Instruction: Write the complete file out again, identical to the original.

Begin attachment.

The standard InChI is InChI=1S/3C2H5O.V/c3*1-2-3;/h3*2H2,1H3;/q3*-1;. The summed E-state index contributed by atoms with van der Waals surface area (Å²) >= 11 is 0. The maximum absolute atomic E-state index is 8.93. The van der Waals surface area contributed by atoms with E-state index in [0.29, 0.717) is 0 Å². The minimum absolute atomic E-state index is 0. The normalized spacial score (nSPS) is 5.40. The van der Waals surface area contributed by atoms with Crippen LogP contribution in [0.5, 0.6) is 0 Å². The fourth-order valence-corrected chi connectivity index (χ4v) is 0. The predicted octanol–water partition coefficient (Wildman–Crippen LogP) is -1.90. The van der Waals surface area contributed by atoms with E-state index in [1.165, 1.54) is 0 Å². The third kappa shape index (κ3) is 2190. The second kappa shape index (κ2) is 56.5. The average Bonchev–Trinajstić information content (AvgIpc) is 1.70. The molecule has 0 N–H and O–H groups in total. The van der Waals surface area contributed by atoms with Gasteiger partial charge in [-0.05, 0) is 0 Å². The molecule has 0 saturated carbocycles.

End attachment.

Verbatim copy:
The standard InChI is InChI=1S/3C2H5O.V/c3*1-2-3;/h3*2H2,1H3;/q3*-1;. The summed E-state index contributed by atoms with van der Waals surface area (Å²) >= 11 is 0. The maximum absolute atomic E-state index is 8.93. The van der Waals surface area contributed by atoms with E-state index in [0.29, 0.717) is 0 Å². The minimum absolute atomic E-state index is 0. The normalized spacial score (nSPS) is 5.40. The van der Waals surface area contributed by atoms with Crippen LogP contribution in [0.5, 0.6) is 0 Å². The fourth-order valence-corrected chi connectivity index (χ4v) is 0. The predicted octanol–water partition coefficient (Wildman–Crippen LogP) is -1.90. The van der Waals surface area contributed by atoms with E-state index in [1.165, 1.54) is 0 Å². The third kappa shape index (κ3) is 2190. The second kappa shape index (κ2) is 56.5. The average Bonchev–Trinajstić information content (AvgIpc) is 1.70. The molecule has 0 N–H and O–H groups in total. The van der Waals surface area contributed by atoms with Gasteiger partial charge in [-0.05, 0) is 0 Å². The molecule has 0 saturated carbocycles.